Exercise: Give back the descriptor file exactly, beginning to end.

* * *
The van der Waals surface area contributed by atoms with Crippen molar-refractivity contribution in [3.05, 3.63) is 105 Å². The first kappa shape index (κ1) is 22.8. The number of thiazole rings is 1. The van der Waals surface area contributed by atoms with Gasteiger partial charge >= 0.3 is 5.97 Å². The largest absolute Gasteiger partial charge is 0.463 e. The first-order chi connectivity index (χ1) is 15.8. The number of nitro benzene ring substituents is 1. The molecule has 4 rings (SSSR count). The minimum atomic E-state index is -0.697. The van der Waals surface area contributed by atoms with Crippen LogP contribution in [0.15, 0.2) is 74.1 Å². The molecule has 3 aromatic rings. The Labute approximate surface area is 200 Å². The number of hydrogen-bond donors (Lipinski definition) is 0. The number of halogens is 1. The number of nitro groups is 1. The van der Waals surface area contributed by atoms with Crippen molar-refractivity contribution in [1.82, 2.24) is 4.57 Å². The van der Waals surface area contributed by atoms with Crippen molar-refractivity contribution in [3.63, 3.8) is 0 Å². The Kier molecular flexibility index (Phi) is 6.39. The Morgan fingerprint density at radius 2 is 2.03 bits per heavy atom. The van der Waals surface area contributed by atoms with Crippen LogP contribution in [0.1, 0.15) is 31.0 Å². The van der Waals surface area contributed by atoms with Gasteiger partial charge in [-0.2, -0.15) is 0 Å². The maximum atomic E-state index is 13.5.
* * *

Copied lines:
The van der Waals surface area contributed by atoms with Crippen molar-refractivity contribution in [3.05, 3.63) is 105 Å². The first kappa shape index (κ1) is 22.8. The number of thiazole rings is 1. The van der Waals surface area contributed by atoms with Gasteiger partial charge >= 0.3 is 5.97 Å². The largest absolute Gasteiger partial charge is 0.463 e. The first-order chi connectivity index (χ1) is 15.8. The number of nitro benzene ring substituents is 1. The molecule has 4 rings (SSSR count). The minimum atomic E-state index is -0.697. The van der Waals surface area contributed by atoms with Crippen LogP contribution in [0.15, 0.2) is 74.1 Å². The molecule has 3 aromatic rings. The Labute approximate surface area is 200 Å². The number of hydrogen-bond donors (Lipinski definition) is 0. The number of halogens is 1. The number of nitro groups is 1. The van der Waals surface area contributed by atoms with Crippen molar-refractivity contribution in [1.82, 2.24) is 4.57 Å². The van der Waals surface area contributed by atoms with Crippen molar-refractivity contribution in [3.63, 3.8) is 0 Å². The Kier molecular flexibility index (Phi) is 6.39. The Morgan fingerprint density at radius 2 is 2.03 bits per heavy atom. The van der Waals surface area contributed by atoms with Crippen LogP contribution in [0.1, 0.15) is 31.0 Å². The van der Waals surface area contributed by atoms with Gasteiger partial charge in [-0.2, -0.15) is 0 Å². The maximum atomic E-state index is 13.5.